OSU agritourism efforts bolster farms and ranches

Agritourism can boost farm revenue and provide education and entertainment for v
Agritourism can boost farm revenue and provide education and entertainment for visitors. Photo by Lynn Ketchum

Agricultural entrepreneurs have always had roadside farm stands, “you-pick” orchards, and pumpkin patches. Could these attractions be taken a step further and keep farms afloat? The USDA estimates that in 1985, a farm could support a family with gross sales of about $80,000. By 2005, that minimum increased to $250,000.

OSU Extension agents Melissa Fery, Mary Stewart, and Miles Phillips, with state partners such as Travel Oregon, are exploring agritourism as an economic driver. They are helping farmers plan for B&B-type overnight stays, “farm-to-table” dinners, developing nature trails, historical farm and forest tours, boutique wine tasting rooms, and “work-cations” for guests who want to help brand cattle or weed vegetable beds. Fery notes agritourism benefits the farming family with year-round income, activity during the off-season, and “a way to utilize a [non-farming] skill set that someone on their team might have.”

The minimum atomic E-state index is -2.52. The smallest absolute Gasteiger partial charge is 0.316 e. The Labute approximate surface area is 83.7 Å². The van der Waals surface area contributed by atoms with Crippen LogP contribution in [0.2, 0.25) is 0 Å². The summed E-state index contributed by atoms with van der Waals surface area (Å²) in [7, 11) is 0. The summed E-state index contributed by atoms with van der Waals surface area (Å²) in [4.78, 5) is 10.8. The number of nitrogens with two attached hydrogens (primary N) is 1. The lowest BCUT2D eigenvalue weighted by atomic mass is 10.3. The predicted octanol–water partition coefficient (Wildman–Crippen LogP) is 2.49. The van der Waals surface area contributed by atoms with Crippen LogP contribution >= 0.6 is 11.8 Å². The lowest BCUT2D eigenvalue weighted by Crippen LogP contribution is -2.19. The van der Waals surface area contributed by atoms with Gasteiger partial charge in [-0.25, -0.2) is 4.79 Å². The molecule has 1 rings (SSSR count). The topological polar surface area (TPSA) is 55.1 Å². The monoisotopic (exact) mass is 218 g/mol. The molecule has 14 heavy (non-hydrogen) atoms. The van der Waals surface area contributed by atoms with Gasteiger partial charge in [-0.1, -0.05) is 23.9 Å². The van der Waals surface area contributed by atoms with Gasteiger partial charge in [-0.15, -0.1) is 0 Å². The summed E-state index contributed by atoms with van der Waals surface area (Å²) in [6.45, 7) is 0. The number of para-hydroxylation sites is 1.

Stewart has worked for the last two years with 95 farms and/or value-added producers in Marion and Polk counties. She says that, while the data are preliminary, “the vision is that this collaboration will increase [farmers’] individual operation sales, while it brings increased economic impact to local communities through increased tourism revenue.” Phillips agrees, pointing to a new attraction in Coos County, the Wild Rivers Coast Farm Trail. “We don't yet have a measured impact,” says Phillips. “But comments from [2016] participants indicated maybe 50 percent of sales from the Farm Trail Visitors.”

Sources: Melissa Fery, Mary Stewart. and Miles Phillips, OSU Extension